Home News Husband, wife become Marine officers, commission together

Husband, wife become Marine officers, commission together


Marine couple commissions together ReynoldsLove was the last thing Reagan and Rebecca (Horwath) Reynolds expected to find when they embarked on their journey to become U.S. officers.

Yet roughly four years later, standing in the University Club here as a married couple, Reagan and Rebecca took the Officer’s Oath in front of loved ones July 15, 2016, at the University of Alabama.

Their journey started their first year of college when Rebecca was approached by Capt. Joseph R. Goll, the prior officer selection officer for Tuscaloosa. Soon after, Reagan made a phone call to a local recruiter’s office wanting to enlist, but then learned about the officer program. From there, they started down the path to become Marine officers through the Platoon Leaders Class Program while attending college full time.

“I met the officer selection officer on campus and I didn’t have any military intentions before meeting him,” Rebecca said. “I had no idea about the options available in the military. I wanted to do something bigger than myself — more than just a nine-to-five job.”

Training to Become Officers

For Reagan and Rebecca the program meant that they would participate in two six-week training evolutions at Officer Candidates School. To earn their commissions, they had to attend these sessions between school years on top of meeting the program requirements until school graduation.

“I thought it was good because I got the college experience and then do training in the summer to accomplish my goal of becoming a Marine,” Reagan said. “I liked that there wasn’t a big-time commitment like the Reserve Officers’ Training Corps had, which allowed me to focus on my core classes and have the free time to experience college life.”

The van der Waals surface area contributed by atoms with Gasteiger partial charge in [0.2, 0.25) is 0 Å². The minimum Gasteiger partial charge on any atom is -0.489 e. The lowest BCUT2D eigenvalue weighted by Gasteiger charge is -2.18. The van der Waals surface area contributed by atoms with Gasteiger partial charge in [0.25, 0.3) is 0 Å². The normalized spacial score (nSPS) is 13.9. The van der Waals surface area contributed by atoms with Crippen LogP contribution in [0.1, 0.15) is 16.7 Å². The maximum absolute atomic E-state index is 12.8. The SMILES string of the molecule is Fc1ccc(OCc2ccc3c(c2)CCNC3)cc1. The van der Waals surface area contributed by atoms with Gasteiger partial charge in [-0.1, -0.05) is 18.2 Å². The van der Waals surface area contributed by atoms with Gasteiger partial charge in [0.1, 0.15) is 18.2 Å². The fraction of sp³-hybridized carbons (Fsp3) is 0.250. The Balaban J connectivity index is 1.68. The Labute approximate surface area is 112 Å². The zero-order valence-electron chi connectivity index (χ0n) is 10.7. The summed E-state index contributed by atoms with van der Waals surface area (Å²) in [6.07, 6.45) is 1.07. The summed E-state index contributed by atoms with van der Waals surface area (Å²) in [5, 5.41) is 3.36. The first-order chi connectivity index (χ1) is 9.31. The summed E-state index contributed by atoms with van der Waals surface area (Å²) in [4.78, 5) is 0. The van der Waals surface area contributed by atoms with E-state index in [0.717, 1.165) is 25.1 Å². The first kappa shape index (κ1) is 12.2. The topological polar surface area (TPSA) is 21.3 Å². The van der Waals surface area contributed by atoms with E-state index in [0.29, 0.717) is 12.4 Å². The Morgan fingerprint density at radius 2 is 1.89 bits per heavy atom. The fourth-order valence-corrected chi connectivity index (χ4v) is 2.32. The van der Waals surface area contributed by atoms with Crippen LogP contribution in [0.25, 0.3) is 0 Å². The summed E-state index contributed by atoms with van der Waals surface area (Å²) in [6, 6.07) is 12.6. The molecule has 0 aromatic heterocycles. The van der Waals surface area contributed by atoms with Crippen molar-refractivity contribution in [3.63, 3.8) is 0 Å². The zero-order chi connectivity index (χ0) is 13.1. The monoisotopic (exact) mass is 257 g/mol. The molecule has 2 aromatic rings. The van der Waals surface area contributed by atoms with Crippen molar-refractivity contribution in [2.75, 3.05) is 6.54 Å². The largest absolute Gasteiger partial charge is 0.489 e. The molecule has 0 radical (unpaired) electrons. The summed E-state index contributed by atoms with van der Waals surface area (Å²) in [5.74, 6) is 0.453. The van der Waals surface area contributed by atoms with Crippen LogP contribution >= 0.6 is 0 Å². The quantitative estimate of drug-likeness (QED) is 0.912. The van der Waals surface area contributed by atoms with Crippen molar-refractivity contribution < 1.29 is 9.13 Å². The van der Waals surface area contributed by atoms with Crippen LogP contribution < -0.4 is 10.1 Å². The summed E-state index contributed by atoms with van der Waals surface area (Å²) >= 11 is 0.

While going through the program, the two became friends with the common interest of doing something larger than themselves and still working on finishing their business degrees.

“We met each other through the program and talked during the pool physical training,” Rebecca said. “Eventually, we started hanging out outside of physical training. It was like a switch flipped. We went out on a date and then more dates followed.”

As the dates continued, their relationship eventually led to Reagan proposing at the location of their first date.

At first, they kept their relationship private, as they were worried that it would be frowned upon in the . When they became engaged, they announced it to Capt. Clifton E. Payton, officer selection officer ofTuscaloosa, Alabama, and were pleasantly surprised to receive lots of support.

Family-Friendly Organization

“A lot of the struggle we’ve found with recruiting people is that some of them have this misconception that they can’t get married or have a family in the ,” Payton said. “I believe that [Reagan and Rebecca] are a perfect example that this is a family-friendly organization.”

Rebecca had originally started the program considering a career in a ground field. After learning more about the program, Rebecca changed to a career in the aviation field.

“Not everyone can do aviation and I wanted to challenge myself,” Rebecca explained. “So I took the test and passed. I’m excited for the challenge; a pilot’s career is very diverse, and I like that.”

Both Reagan and Rebecca contributed portions of their success to the one another as they helped each other with obstacles along the way.

“Together, we pushed each other to be better in academics and physical training,” Rebecca said.

“She’s really great at studying and I’m good at working out, so we just play off each other’s strengths and weaknesses,” Reagan said.

All that work paid off as Rebecca had the honor of commissioning her husband after she was commissioned by Payton.

“It’s a good story to pass on to our children and grandchildren someday,” Reagan said. “I can’t think of a more perfect person to do it than her.”

Reagan and Rebecca are slated to depart in October to go to The Basic School.

“I don’t have to worry if I’m making a difference anymore, now I know I am,” Rebecca said.

By Marine Corps Cpl. Diamond N. Peden

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